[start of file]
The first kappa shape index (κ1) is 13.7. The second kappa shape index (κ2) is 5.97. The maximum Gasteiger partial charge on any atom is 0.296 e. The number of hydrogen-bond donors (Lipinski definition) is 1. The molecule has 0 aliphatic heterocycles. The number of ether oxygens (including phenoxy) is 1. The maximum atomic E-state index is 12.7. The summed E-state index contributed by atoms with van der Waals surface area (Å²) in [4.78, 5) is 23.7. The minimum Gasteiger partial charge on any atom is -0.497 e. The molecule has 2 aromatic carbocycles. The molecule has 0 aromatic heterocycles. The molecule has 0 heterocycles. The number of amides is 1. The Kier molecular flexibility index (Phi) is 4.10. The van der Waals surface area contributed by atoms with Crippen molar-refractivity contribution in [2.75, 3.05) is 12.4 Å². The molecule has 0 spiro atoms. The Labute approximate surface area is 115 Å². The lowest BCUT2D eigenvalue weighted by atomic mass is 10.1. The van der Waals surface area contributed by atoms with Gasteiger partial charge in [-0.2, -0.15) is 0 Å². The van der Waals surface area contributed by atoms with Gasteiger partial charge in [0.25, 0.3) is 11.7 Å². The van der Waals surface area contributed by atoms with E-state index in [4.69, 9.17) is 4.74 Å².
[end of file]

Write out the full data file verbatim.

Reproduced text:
The first kappa shape index (κ1) is 13.7. The second kappa shape index (κ2) is 5.97. The maximum Gasteiger partial charge on any atom is 0.296 e. The number of hydrogen-bond donors (Lipinski definition) is 1. The molecule has 0 aliphatic heterocycles. The number of ether oxygens (including phenoxy) is 1. The maximum atomic E-state index is 12.7. The summed E-state index contributed by atoms with van der Waals surface area (Å²) in [4.78, 5) is 23.7. The minimum Gasteiger partial charge on any atom is -0.497 e. The molecule has 2 aromatic carbocycles. The molecule has 0 aromatic heterocycles. The molecule has 0 heterocycles. The number of amides is 1. The Kier molecular flexibility index (Phi) is 4.10. The van der Waals surface area contributed by atoms with Crippen molar-refractivity contribution in [2.75, 3.05) is 12.4 Å². The molecule has 0 spiro atoms. The Labute approximate surface area is 115 Å². The lowest BCUT2D eigenvalue weighted by atomic mass is 10.1. The van der Waals surface area contributed by atoms with Gasteiger partial charge in [-0.2, -0.15) is 0 Å². The van der Waals surface area contributed by atoms with Gasteiger partial charge in [0.25, 0.3) is 11.7 Å². The van der Waals surface area contributed by atoms with E-state index in [4.69, 9.17) is 4.74 Å².